Maharishi University of Management invites all prospects to an event known as “Visitor’s Weekend”. I was busy on the visitor’s weekends and chose to just visit the university on my own time. The cost of my visit rang in at just over $1,000.00 USD in travel, food, and lodging. I stayed in Fairfield, off campus, for 3 – 4 days. This was one of three visits we made to the university, a total of nearly $3,000.00 USD gross.
My dear pet, a cat, accompanied my wife and I on the trip. For this reason, we had not much choice but to lodge off-campus. Maharishi University of Management explicitly does not allow cat’s. Therefore, when I expressed to university representatives that I was bringing my pet, they were unable to provide the three of us lodging. Rather, they suggested that my wife and I — with our pet in tow — might be able to “Crash on someone’s couch” for the visit.
Naturally, we don’t make a habit of traveling to small mysterious towns to board with strangers — or sleeping on couches for that matter — and ended up lodging at one of two hotels in the town that were willing to accept all three of us.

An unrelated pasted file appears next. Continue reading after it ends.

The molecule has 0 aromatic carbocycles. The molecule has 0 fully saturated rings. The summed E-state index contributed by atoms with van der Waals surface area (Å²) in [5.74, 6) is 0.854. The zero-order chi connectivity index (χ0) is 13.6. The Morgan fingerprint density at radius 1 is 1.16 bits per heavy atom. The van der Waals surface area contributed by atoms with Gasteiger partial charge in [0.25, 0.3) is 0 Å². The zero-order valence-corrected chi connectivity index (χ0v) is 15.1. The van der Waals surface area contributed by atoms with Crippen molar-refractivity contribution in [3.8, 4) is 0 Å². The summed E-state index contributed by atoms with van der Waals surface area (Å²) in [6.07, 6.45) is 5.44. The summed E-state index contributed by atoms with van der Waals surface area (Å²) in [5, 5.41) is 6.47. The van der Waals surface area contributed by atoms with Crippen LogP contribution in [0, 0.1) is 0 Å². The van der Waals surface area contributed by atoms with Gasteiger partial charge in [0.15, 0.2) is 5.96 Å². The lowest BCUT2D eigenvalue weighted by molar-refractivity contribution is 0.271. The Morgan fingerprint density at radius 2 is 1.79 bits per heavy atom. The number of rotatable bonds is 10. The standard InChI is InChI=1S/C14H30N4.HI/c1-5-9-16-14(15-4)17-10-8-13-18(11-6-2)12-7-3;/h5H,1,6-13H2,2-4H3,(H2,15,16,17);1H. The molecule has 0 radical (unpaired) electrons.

On my first day of visitation I was hard pressed to find people to give me a tour and get enrolled. The person I had been cooresponding with was not available, but one of the students who was working with the university was able to meet me in the parking lot just west of the golden domes.
We had a congenial chat on our walk to one of the classrooms in the sustainable living facility. After experiencing the class, she had other commitments and passed me off to another faculty member at a nearby presentation on Transcendental Meditation. This faculty member was busy though, so after the presentation I returned to the hotel to check in with my wife.
Needless to say, while I appriciated the time that members of the MUM community sacrificed in lieu of welcoming my pressence, something didn’t feel quite right. You should be able to visit an accredited universty and get the full scoop in one day or so, including some measure of enrollment. Rather, I spent much of my first visit bumbling arround the campus trying to figure out exactly what was going on.
Because the university lacks fundamental resources, such as management, they organize these “Visitors Weekends” to woo; put on a show; for prospective students. It’s very much reminiscent of “Moulon Rouge”, when Toulouse-Lautrec and the troupe pitch the show to the Duke of Monroth with an improvised plot about an evil maharajah attempting to woo an Indian courtesan who loves a poor sitar player with “Spectacular Spectacular.”